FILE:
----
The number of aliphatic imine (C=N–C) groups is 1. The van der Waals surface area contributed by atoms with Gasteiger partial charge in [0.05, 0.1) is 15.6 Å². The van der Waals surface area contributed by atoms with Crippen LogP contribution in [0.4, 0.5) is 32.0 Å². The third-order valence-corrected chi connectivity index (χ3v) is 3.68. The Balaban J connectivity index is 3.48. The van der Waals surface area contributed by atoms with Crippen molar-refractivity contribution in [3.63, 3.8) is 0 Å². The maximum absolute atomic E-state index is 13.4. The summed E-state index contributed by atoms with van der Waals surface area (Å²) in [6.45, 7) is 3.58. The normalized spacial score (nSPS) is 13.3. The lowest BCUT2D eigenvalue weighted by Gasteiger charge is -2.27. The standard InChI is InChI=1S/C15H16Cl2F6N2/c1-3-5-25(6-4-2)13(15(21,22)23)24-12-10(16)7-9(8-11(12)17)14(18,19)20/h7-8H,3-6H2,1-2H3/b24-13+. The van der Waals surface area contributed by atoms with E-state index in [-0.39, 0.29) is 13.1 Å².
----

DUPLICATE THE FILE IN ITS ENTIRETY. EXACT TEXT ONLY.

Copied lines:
The number of aliphatic imine (C=N–C) groups is 1. The van der Waals surface area contributed by atoms with Gasteiger partial charge in [0.05, 0.1) is 15.6 Å². The van der Waals surface area contributed by atoms with Crippen LogP contribution in [0.4, 0.5) is 32.0 Å². The third-order valence-corrected chi connectivity index (χ3v) is 3.68. The Balaban J connectivity index is 3.48. The van der Waals surface area contributed by atoms with Crippen molar-refractivity contribution in [3.63, 3.8) is 0 Å². The maximum absolute atomic E-state index is 13.4. The summed E-state index contributed by atoms with van der Waals surface area (Å²) in [6.45, 7) is 3.58. The normalized spacial score (nSPS) is 13.3. The lowest BCUT2D eigenvalue weighted by Gasteiger charge is -2.27. The standard InChI is InChI=1S/C15H16Cl2F6N2/c1-3-5-25(6-4-2)13(15(21,22)23)24-12-10(16)7-9(8-11(12)17)14(18,19)20/h7-8H,3-6H2,1-2H3/b24-13+. The van der Waals surface area contributed by atoms with E-state index in [-0.39, 0.29) is 13.1 Å².